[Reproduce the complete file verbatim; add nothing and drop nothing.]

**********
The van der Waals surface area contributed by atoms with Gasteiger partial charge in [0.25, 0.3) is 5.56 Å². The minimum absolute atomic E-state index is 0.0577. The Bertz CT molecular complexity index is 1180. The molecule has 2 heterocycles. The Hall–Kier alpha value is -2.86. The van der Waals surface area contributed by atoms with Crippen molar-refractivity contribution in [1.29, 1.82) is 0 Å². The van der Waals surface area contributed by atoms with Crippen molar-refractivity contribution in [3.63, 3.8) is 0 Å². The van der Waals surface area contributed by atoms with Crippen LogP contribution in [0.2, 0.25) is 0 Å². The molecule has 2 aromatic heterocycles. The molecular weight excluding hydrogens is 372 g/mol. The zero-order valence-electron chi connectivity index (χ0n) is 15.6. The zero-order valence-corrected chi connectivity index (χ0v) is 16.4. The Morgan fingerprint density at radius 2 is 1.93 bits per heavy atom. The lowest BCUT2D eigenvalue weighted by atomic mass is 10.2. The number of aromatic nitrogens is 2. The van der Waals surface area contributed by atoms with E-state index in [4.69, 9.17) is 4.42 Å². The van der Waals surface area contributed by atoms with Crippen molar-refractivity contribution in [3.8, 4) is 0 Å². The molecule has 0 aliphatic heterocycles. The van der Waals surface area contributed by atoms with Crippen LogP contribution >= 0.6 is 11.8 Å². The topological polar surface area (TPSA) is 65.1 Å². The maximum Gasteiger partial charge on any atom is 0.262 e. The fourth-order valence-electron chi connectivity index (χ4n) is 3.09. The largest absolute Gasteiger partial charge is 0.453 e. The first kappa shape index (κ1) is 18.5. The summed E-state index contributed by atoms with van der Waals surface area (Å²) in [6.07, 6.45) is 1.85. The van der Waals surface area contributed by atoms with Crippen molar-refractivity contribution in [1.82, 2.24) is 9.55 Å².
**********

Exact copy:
The van der Waals surface area contributed by atoms with Gasteiger partial charge in [0.25, 0.3) is 5.56 Å². The minimum absolute atomic E-state index is 0.0577. The Bertz CT molecular complexity index is 1180. The molecule has 2 heterocycles. The Hall–Kier alpha value is -2.86. The van der Waals surface area contributed by atoms with Crippen molar-refractivity contribution in [1.29, 1.82) is 0 Å². The van der Waals surface area contributed by atoms with Crippen molar-refractivity contribution in [3.63, 3.8) is 0 Å². The van der Waals surface area contributed by atoms with Crippen LogP contribution in [0.2, 0.25) is 0 Å². The molecule has 2 aromatic heterocycles. The molecular weight excluding hydrogens is 372 g/mol. The zero-order valence-electron chi connectivity index (χ0n) is 15.6. The zero-order valence-corrected chi connectivity index (χ0v) is 16.4. The Morgan fingerprint density at radius 2 is 1.93 bits per heavy atom. The lowest BCUT2D eigenvalue weighted by atomic mass is 10.2. The number of aromatic nitrogens is 2. The van der Waals surface area contributed by atoms with E-state index in [4.69, 9.17) is 4.42 Å². The van der Waals surface area contributed by atoms with Crippen molar-refractivity contribution in [3.8, 4) is 0 Å². The molecule has 0 aliphatic heterocycles. The van der Waals surface area contributed by atoms with Crippen LogP contribution >= 0.6 is 11.8 Å². The topological polar surface area (TPSA) is 65.1 Å². The maximum Gasteiger partial charge on any atom is 0.262 e. The fourth-order valence-electron chi connectivity index (χ4n) is 3.09. The largest absolute Gasteiger partial charge is 0.453 e. The first kappa shape index (κ1) is 18.5. The summed E-state index contributed by atoms with van der Waals surface area (Å²) in [6.07, 6.45) is 1.85. The van der Waals surface area contributed by atoms with Crippen molar-refractivity contribution in [1.82, 2.24) is 9.55 Å².